A Unique Circular Passive House
Picture: Anders Bergön
When thinking of a passive house, many envision a relatively standard, rectangular shaped building that forgoes novelty. However, let’s let Villa Circuitus serve as a perfect example of why that thought is so very wrong. This stunning home, located in Sweden, is the first circular passive house in the country and a great example of creative passive house design.
The Villa Circuitus is clad in Kebony wood which helps make the home appear taller than it is and adds character to a more contemporary design. Designers Simone Kreutzer and Tommy Wesslund wanted to ensure that all materials used on this home were sustainably sourced and chosen with purpose in mind. Not only does this home meet all 3 requirements of a classic passive house, there are additional green elements like as solar panels on the railing of the second floor balcony and the Kebony cladding.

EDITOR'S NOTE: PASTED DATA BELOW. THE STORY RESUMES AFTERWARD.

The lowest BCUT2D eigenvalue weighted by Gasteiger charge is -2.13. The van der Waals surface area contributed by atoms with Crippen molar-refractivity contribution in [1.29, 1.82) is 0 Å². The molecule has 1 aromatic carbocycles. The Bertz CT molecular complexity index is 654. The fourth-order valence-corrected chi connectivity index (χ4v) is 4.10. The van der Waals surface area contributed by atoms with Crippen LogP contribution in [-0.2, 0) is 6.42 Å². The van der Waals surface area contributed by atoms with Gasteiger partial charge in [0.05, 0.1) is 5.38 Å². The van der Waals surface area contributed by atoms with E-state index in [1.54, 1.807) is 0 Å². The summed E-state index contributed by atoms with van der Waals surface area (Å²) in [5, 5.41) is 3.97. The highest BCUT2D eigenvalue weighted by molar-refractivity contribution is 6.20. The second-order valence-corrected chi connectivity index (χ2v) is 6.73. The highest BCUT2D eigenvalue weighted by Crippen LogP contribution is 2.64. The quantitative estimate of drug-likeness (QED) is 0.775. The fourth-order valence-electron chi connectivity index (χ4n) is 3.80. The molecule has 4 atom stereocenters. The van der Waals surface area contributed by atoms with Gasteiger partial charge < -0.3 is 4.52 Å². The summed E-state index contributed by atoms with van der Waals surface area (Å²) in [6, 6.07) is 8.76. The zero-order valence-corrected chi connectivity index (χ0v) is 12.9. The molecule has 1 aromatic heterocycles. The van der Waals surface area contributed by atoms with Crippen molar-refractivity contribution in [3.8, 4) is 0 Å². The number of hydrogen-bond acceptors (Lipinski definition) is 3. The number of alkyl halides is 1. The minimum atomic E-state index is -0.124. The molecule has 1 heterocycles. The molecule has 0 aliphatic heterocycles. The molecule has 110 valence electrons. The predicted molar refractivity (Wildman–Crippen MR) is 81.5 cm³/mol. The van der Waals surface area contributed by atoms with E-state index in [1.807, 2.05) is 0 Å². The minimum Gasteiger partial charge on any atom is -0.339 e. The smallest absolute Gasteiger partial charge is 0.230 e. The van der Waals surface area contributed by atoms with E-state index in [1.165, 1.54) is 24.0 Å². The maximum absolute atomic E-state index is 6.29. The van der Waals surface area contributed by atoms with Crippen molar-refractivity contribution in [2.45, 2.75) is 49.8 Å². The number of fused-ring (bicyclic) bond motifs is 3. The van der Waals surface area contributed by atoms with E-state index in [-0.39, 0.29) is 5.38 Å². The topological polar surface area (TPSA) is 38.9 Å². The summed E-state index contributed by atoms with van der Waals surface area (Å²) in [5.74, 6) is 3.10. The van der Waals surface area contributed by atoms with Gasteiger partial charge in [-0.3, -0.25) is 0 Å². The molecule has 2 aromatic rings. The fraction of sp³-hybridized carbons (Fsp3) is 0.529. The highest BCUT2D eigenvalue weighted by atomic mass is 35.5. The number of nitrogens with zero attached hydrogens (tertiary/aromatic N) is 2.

A Passive House Designed for Extreme Cold
As mentioned, passive houses were originally designed in countries with colder climates, making the pursuit to reduce warming needs a top priority. One excellent example of how these houses are ideal for the frigid cold is the Kautokeino Home Care building.
This care home is located in Norway, right above the Arctic Circle. Temperatures here can be as low as -40 degrees (C/F) making it vital for any type of residential home to be easily heated without excessive energy costs. Being a care home for senior citizens, it’s even more important that the building be able to maintain optimum temperatures with ease. This large passive house is an excellent example of how the passive house design is useful for any type of building in these extremely cold regions.
A Modern Passive House
Picture: Lasse Haldrup Juul
Passive houses and modern design styles work very well together, as is apparent by this passive house designed by Kontur Architects.